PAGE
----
Introduction To Ranting About Doorways
Doorways are interesting things, and in my opinion, they’re also rather underrated and underused in modern magic. Well, at least from what I’ve seen
anyway. Which you know, considering that I’m the kind of person to either work in ridiculously niche groups or alone, that’s not saying a whole lot. I mean, for all I know, you’re all rocking the doorway-thing, and it’s way bigger among the cool kids than St Cyprian was a few years ago.
(Please tell me this is true?)
But things were quite different in Heathen period Northwestern Europe. For one thing, they didn’t have the internet to start massive “witch wars” on. Nor did they have convenient sandwich makers upon which to create endless grilled cheese sandwiches to get fat on.
Life was just different back then.
One thing they did have though, was burial mounds. Yes, wonderful, boob-shaped containers for the dead. (Or pudendas. Honestly, whichever junk-based imagery you like best is good here).
And some of those wonderful bosoms of final doom also have what appear to have been post holes in front of them. Or more specifically, post holes for (most likely) doorways.
Now this may sound like completely irrelevant bollocks, but it’s not, and to find out why, you need to stick with me through a minor detour.
Oh Look! A Conveniently Labeled Digression!
So, these pudendas of death didn’t just have post holes. No, some of them also have what appear to have been ditches. And moreover, pollen analysis of some of those ditches demonstrates that they used to be filled with water for at least part of the year. This would have turned these mounds into temporary, de-facto islands of the dead.
When you factor in the amount of European death lore that describes the dead crossing over water of some kind to the afterlife, it’s not hard to see the applications for all kinds of dead-related activities here.
The point I’m making with this digression?
We often build our holy places with ritual and cosmology in mind. If you want to figure out ritual and cosmology, it’s good to look at the holy places.
YAY!!!! The Return of the Original Point!
Now, a bunch of post holes wouldn’t really be anything, and we wouldn’t necessarily guessing that they’re door posts were it not for a continuous thread of ritual doorpost usage connected with the dead.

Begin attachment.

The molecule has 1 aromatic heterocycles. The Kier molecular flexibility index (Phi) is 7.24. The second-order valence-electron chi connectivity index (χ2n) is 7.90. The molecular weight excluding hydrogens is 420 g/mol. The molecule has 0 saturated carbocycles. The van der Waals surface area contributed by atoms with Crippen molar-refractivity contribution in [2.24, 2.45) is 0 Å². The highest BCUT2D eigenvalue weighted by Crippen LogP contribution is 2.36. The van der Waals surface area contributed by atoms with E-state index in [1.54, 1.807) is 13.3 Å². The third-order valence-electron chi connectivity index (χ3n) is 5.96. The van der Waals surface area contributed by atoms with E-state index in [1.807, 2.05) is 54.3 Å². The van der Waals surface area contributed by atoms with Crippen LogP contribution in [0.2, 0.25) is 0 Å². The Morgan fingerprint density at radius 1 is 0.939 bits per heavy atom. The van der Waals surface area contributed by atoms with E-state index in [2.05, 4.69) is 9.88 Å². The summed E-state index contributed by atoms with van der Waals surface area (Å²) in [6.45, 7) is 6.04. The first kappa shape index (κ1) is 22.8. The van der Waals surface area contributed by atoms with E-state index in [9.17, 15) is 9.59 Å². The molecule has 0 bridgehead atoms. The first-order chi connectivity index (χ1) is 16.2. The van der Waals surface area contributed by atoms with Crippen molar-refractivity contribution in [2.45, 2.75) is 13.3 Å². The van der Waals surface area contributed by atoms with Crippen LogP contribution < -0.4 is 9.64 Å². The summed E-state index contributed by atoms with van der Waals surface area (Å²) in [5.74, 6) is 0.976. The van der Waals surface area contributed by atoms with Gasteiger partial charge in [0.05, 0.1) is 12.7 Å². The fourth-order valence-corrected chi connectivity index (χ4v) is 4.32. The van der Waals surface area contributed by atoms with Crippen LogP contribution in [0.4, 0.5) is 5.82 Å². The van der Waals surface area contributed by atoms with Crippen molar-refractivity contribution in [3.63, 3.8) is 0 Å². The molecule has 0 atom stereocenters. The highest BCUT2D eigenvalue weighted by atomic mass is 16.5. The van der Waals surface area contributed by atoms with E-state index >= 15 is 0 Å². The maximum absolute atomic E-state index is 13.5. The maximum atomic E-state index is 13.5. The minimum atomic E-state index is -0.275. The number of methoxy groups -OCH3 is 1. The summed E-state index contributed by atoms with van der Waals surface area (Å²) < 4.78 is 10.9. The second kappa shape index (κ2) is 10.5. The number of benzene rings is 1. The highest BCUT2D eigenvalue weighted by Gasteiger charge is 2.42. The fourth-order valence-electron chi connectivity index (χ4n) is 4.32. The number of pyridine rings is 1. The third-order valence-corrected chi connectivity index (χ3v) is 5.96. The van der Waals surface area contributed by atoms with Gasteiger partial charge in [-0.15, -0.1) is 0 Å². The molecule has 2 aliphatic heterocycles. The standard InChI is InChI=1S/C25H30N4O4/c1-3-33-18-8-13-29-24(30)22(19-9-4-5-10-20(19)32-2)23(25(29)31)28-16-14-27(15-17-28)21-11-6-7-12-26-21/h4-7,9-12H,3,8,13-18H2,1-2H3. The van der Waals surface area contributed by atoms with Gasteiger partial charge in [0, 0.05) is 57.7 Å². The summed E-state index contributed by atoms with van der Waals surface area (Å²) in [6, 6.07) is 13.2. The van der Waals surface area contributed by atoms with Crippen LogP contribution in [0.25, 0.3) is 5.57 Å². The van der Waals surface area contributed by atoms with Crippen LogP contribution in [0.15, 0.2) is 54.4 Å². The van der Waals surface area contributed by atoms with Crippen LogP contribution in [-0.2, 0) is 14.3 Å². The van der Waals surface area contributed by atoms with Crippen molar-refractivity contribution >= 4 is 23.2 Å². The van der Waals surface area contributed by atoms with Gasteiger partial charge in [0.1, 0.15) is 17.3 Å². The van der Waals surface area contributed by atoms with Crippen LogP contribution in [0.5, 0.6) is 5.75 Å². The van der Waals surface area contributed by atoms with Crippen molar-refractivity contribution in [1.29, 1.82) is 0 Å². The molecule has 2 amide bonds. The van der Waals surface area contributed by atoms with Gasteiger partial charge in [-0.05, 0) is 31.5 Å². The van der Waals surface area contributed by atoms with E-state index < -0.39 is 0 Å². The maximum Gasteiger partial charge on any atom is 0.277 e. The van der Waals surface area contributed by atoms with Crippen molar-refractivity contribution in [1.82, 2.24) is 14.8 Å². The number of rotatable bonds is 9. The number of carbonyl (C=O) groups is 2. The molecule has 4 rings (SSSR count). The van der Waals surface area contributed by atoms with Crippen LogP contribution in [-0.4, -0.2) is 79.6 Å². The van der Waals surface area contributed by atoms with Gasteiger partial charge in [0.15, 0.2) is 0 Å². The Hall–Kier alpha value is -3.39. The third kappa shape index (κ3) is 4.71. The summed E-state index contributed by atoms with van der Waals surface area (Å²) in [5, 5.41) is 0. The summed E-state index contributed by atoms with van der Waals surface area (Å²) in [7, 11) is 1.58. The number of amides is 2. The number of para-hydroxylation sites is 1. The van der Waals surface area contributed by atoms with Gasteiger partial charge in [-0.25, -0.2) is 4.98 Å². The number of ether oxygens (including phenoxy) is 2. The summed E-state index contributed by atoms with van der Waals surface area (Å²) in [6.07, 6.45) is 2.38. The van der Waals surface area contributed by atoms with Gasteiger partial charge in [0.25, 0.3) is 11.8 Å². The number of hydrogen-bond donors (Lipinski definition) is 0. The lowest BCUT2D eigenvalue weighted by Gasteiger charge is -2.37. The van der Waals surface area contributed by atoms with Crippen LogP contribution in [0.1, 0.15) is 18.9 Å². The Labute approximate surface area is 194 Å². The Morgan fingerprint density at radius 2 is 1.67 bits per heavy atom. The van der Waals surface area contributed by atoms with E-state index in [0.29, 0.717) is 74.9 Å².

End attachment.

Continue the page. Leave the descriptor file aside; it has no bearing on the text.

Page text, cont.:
Moving forward in time to the Viking Age (you know, that time period all the
bros like to fap off over), you have the doorway burials of the Viking age. You see, some folks back then would actually bury the people they wanted to stick around post mortem in the doorways of their homes.
Well, there’s nothing like keeping the family together, amirite?
As you might expect though, this backfired sometimes. Most usually when the person you unwisely decided to give visitation rights to was a raging dick in life. You see, rule number one of ‘Necromancy Club’ is that a rabid cockwomble in life is sure to be a rabid cockwomble in death. People don’t just automatically become wise and loving ancestors; there’s a process for that in most cultures that still have coherent ancestor cults. Unfortunately, most of us in modern WEIRD Pagan communities come from cultures where the death rites were taken over by some imperialist death cult that worships a dead dude on a torture/execution device. So, to say that our ideas on all of the above can be a little fucked up and unhealthy is something of an understatement.
But anyway, doorways!
They were a thing in the foul arte of necromancy back in the day. (Although to be fair, it was probably just called “going to ask Aunt Guðrún about that there thing we were talking about”.)
“Wake aunt Guðrún, wake auntie good.
At the back door I call you (to ask you where our fucking sheep went)”
And she’d bitch you out, call you crazy, and then tell you want you need to know. That’s a filch of an actual invocation btw. It’s from Svipdagsmal, and yes, it mentions doors.
The Final Point!
Aye, so doorways are interesting things. To stand between doorposts is to be neither in nor out, neither here nor there. It is to stand in a liminal place in which things may be seen, and through which things may pass (albeit when engineered a little bit…)
One of the best things about doorways too is their availability, so you don’t need to drop a load of cows or bling on obtaining fancy schmancy stuff. Because if you don’t have any kind of doorways and don’t have access to some woods where you can create arches in the trees to work in, then you’re probably a fair way up shit creek and should be working on other stuff first.
So yeah…give it a go.
The first time I tranced in a doorway, my garden filled with mist, a storm blew in, and I heard screams on the wind. I’m not claiming the storm here, but to hear the screaming on the winds of a storm that had taken lives on its way across the land before hitting my area? Would I have heard them had I not been trancing in a doorway? Who knows! But still. Doorways are useful things in magic, and they have the benefit of being easy to get out of if things become a bit much.
Don’t like seeing what you’re seeing? Go in and close the door. Make sure your wards are awesome. Good times!
Well, that’s it for me today. I’m currently in the middle of packing for going to Iceland where I’ll be co-hosting this trip with Morgan Daimler!